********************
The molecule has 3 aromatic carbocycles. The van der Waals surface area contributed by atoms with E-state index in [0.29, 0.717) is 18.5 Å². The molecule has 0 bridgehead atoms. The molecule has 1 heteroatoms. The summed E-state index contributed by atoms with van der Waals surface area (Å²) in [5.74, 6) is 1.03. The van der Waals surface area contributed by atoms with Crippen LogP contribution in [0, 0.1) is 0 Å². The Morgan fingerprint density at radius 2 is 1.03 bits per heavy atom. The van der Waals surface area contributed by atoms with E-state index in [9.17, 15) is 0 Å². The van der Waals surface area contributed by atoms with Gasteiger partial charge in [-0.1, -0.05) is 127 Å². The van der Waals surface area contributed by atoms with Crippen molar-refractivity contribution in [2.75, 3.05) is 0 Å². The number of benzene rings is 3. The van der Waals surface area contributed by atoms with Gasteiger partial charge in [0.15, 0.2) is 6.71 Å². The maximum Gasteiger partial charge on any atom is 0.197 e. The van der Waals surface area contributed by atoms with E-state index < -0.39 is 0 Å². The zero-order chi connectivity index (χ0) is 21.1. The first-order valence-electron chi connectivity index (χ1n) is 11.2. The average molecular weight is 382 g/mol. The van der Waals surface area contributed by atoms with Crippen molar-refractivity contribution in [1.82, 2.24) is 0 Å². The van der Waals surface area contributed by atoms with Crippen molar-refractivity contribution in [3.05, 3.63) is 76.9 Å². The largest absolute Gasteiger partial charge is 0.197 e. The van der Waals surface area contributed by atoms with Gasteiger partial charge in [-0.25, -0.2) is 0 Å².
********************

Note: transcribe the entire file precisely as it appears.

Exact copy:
The molecule has 3 aromatic carbocycles. The van der Waals surface area contributed by atoms with E-state index in [0.29, 0.717) is 18.5 Å². The molecule has 0 bridgehead atoms. The molecule has 1 heteroatoms. The summed E-state index contributed by atoms with van der Waals surface area (Å²) in [5.74, 6) is 1.03. The van der Waals surface area contributed by atoms with Crippen LogP contribution in [0, 0.1) is 0 Å². The Morgan fingerprint density at radius 2 is 1.03 bits per heavy atom. The van der Waals surface area contributed by atoms with E-state index in [9.17, 15) is 0 Å². The van der Waals surface area contributed by atoms with Gasteiger partial charge in [-0.1, -0.05) is 127 Å². The van der Waals surface area contributed by atoms with Crippen molar-refractivity contribution in [2.75, 3.05) is 0 Å². The number of benzene rings is 3. The van der Waals surface area contributed by atoms with Gasteiger partial charge in [0.15, 0.2) is 6.71 Å². The maximum Gasteiger partial charge on any atom is 0.197 e. The van der Waals surface area contributed by atoms with E-state index < -0.39 is 0 Å². The zero-order chi connectivity index (χ0) is 21.1. The first-order valence-electron chi connectivity index (χ1n) is 11.2. The average molecular weight is 382 g/mol. The van der Waals surface area contributed by atoms with Crippen molar-refractivity contribution in [1.82, 2.24) is 0 Å². The van der Waals surface area contributed by atoms with Crippen molar-refractivity contribution in [3.05, 3.63) is 76.9 Å². The largest absolute Gasteiger partial charge is 0.197 e. The van der Waals surface area contributed by atoms with Gasteiger partial charge in [-0.25, -0.2) is 0 Å².